Larian’s company is the architect of L.O.L. Surprise!, a line of dolls with a clever conceit. The product, which retails for about $10 to $20, is encased in a ball-shaped plastic shell and buried under layers of packaging, forcing children to tear through a gauntlet of wrapping before they’re able to see it. The inspiration came on that highly profitable sleepless night, which Larian spent watching unboxing videos on YouTube. It resulted in the first toy made for a generation wired for delayed gratification.

The dolls first went on sale in test markets at select Target stores in late 2016. MGA shipped out 500,000 of them, all of which sold out within two months. A Cabbage Patch Kid-esque frenzy came the following year. By late 2018, L.O.L. Surprise! (the acronym stands for the fancifully redundant Little Outrageous Little) had moved 800 million units, accounted for seven of the top 10 toys sold in the U.S., and was named Toy of the Year by the Toy Association. Videos of kids and adults unboxing them garner millions of views on YouTube, which is precisely where Larian knew his marketing would be most effective.

A woman holds a L.O.L. Surprise doll and packaging in her hand
Cindy Ord, Getty Images for MGA Entertainment

The dolls themselves are nothing revolutionary. Once freed from their plastic prisons, they stare at their owner with doe-eyed expressions. Some “tinkle,” while others change color in water. They can be dressed in accessories found in the balls or paired with tiny pets (which also must be "unboxed"). Larger bundles, like last year’s $89.99 L.O.L. Bigger Surprise! capsule, feature a plethora of items, each individually wrapped. It took a writer from The New York Times 59 minutes to uncover everything inside.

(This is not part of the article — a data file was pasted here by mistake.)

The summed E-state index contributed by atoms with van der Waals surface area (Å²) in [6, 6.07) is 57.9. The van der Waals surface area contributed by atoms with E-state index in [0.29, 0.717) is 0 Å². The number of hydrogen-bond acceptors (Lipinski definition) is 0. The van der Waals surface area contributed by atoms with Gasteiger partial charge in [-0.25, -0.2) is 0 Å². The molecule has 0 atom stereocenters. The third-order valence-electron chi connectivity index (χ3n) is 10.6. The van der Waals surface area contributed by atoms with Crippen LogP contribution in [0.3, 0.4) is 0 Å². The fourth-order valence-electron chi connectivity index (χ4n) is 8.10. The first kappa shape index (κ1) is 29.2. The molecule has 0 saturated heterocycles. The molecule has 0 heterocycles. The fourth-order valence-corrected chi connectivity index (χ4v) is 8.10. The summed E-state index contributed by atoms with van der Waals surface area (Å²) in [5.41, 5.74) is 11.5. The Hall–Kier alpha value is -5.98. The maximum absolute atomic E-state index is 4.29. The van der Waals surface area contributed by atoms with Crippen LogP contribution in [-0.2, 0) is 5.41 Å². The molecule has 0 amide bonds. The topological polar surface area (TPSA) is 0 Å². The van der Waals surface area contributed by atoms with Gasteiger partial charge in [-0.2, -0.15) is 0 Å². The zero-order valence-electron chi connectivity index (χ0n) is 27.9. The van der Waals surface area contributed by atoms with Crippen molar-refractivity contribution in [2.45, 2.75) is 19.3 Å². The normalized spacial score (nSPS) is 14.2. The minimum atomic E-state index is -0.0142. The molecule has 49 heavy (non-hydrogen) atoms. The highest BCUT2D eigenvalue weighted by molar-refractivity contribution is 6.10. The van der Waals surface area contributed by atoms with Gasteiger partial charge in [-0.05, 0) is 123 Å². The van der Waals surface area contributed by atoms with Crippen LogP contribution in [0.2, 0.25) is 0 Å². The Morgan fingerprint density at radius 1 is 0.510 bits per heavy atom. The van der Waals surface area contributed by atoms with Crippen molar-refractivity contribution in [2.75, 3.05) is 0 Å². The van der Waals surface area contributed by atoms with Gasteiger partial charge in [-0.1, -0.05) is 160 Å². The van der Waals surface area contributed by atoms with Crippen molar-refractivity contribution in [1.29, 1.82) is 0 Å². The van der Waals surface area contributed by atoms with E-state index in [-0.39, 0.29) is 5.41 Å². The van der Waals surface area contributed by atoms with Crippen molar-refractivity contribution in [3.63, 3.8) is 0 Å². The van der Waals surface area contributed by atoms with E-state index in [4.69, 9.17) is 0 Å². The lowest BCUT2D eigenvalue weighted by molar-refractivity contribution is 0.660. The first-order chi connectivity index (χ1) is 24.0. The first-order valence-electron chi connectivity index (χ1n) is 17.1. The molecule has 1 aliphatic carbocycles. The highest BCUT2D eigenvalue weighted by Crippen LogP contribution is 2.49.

This methodical excavation is what makes L.O.L. Surprise! so appealing to its pint-sized target audience. Though MGA was advised that kids wouldn’t want to buy something they couldn’t see, Larian and his executives had an instinctual understanding of what child development experts already knew: Kids like looking forward to things.

Dr. Rachel Barr, director of Georgetown University’s Early Learning Project, told The Atlantic that unboxing videos tickle the part of a child’s brain that enjoys anticipation. By age 4 or 5, they have a concept of “the future,” or events that will unfold somewhere other than the present. However, Barr said, they’re also wary of being scared by an unforeseen outcome. In an unboxing video, they know the payoff will be positive and not, say, a live tarantula.

L.O.L. Surprise! is engineered to prolong that anticipatory joy, with kids peeling away wrapping like an onion for up to 20 minutes at a time. The effect is not entirely novel—baseball card collectors have been buying and unwrapping card packs without knowing exactly what’s inside for decades—but paired with social media, MGA was able to strike oil. The dolls now have 350 licensees making everything from bed sheets to apparel. Collectors—or their parents—can buy a $199.99 doll house. So-called “boy toys” are now lurking inside the wrappers, with one, the mohawk-sporting Punk Boi, causing a mild stir for being what MGA calls “anatomically correct.” His tiny plastic genital area facilitates a peeing function.

Whether L.O.L. Surprise! bucks conventional toy trends and continues its popularity beyond a handful of holiday seasons remains to be seen. Already, MGA is pushing alternative products like Poopsie Slime Surprise, a unicorn that can be fed glitter and poops a viscous green slime. An official unboxing video has been viewed 4.2 million times and counting.

The 8 Most Anticipated Horror Movies of 2019

Jessica Rothe in Happy Death Day 2U (2019)
Jessica Rothe in Happy Death Day 2U (2019)
Michele K. Short, Universal Pictures